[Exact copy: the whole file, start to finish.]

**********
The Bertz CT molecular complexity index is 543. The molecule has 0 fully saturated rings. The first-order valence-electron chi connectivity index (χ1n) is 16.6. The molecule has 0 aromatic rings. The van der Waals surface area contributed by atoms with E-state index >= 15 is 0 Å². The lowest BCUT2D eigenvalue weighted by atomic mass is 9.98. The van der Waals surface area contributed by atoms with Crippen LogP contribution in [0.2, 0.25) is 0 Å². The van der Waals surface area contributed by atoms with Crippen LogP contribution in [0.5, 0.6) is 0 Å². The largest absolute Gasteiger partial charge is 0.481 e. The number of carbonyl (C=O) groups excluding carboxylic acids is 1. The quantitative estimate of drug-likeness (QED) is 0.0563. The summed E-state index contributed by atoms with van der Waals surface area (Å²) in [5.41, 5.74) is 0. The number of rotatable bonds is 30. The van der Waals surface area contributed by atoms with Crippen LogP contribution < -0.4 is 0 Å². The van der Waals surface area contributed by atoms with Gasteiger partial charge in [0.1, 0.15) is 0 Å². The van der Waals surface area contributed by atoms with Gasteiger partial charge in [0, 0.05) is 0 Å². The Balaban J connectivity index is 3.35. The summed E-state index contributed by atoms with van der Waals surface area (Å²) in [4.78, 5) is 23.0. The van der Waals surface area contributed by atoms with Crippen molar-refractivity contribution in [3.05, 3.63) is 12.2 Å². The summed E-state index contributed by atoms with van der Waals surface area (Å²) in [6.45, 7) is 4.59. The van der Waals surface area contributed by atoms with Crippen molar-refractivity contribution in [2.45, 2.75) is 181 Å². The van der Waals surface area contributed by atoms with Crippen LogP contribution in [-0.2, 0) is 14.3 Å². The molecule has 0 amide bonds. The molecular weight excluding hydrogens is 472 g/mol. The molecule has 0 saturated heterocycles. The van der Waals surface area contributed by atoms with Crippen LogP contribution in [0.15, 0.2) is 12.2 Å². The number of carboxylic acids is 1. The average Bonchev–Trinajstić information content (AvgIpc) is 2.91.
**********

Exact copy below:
The Bertz CT molecular complexity index is 543. The molecule has 0 fully saturated rings. The first-order valence-electron chi connectivity index (χ1n) is 16.6. The molecule has 0 aromatic rings. The van der Waals surface area contributed by atoms with E-state index >= 15 is 0 Å². The lowest BCUT2D eigenvalue weighted by atomic mass is 9.98. The van der Waals surface area contributed by atoms with Crippen LogP contribution in [0.2, 0.25) is 0 Å². The van der Waals surface area contributed by atoms with Crippen LogP contribution in [0.5, 0.6) is 0 Å². The largest absolute Gasteiger partial charge is 0.481 e. The number of carbonyl (C=O) groups excluding carboxylic acids is 1. The quantitative estimate of drug-likeness (QED) is 0.0563. The summed E-state index contributed by atoms with van der Waals surface area (Å²) in [5.41, 5.74) is 0. The number of rotatable bonds is 30. The van der Waals surface area contributed by atoms with Crippen LogP contribution < -0.4 is 0 Å². The van der Waals surface area contributed by atoms with Gasteiger partial charge in [0.1, 0.15) is 0 Å². The van der Waals surface area contributed by atoms with Gasteiger partial charge in [0, 0.05) is 0 Å². The Balaban J connectivity index is 3.35. The summed E-state index contributed by atoms with van der Waals surface area (Å²) in [4.78, 5) is 23.0. The van der Waals surface area contributed by atoms with Crippen molar-refractivity contribution in [3.05, 3.63) is 12.2 Å². The summed E-state index contributed by atoms with van der Waals surface area (Å²) in [6.45, 7) is 4.59. The van der Waals surface area contributed by atoms with Crippen molar-refractivity contribution in [2.45, 2.75) is 181 Å². The van der Waals surface area contributed by atoms with Crippen LogP contribution in [-0.2, 0) is 14.3 Å². The molecule has 0 amide bonds. The molecular weight excluding hydrogens is 472 g/mol. The molecule has 0 saturated heterocycles. The van der Waals surface area contributed by atoms with Crippen LogP contribution in [0.15, 0.2) is 12.2 Å². The number of carboxylic acids is 1. The average Bonchev–Trinajstić information content (AvgIpc) is 2.91.